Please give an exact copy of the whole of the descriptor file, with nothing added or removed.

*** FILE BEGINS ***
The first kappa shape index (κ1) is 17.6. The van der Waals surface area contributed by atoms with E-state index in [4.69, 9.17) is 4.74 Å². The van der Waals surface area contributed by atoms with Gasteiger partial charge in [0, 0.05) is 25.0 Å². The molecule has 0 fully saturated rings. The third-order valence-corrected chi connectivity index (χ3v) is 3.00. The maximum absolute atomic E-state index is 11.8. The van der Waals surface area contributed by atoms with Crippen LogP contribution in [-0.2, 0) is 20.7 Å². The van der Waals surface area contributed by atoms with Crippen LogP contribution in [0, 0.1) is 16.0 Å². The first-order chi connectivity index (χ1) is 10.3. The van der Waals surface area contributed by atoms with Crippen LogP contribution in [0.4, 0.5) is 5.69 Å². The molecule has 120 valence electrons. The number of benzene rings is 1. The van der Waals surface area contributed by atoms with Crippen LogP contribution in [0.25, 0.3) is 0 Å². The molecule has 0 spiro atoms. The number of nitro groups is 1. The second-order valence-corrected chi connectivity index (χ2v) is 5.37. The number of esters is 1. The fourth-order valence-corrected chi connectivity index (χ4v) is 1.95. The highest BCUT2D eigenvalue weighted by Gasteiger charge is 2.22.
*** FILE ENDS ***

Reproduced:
The first kappa shape index (κ1) is 17.6. The van der Waals surface area contributed by atoms with E-state index in [4.69, 9.17) is 4.74 Å². The van der Waals surface area contributed by atoms with Gasteiger partial charge in [0, 0.05) is 25.0 Å². The molecule has 0 fully saturated rings. The third-order valence-corrected chi connectivity index (χ3v) is 3.00. The maximum absolute atomic E-state index is 11.8. The van der Waals surface area contributed by atoms with Crippen LogP contribution in [-0.2, 0) is 20.7 Å². The van der Waals surface area contributed by atoms with Crippen LogP contribution in [0, 0.1) is 16.0 Å². The first-order chi connectivity index (χ1) is 10.3. The van der Waals surface area contributed by atoms with Crippen LogP contribution in [0.4, 0.5) is 5.69 Å². The molecule has 120 valence electrons. The number of benzene rings is 1. The van der Waals surface area contributed by atoms with Crippen LogP contribution in [0.25, 0.3) is 0 Å². The molecule has 0 spiro atoms. The number of nitro groups is 1. The second-order valence-corrected chi connectivity index (χ2v) is 5.37. The number of esters is 1. The fourth-order valence-corrected chi connectivity index (χ4v) is 1.95. The highest BCUT2D eigenvalue weighted by Gasteiger charge is 2.22.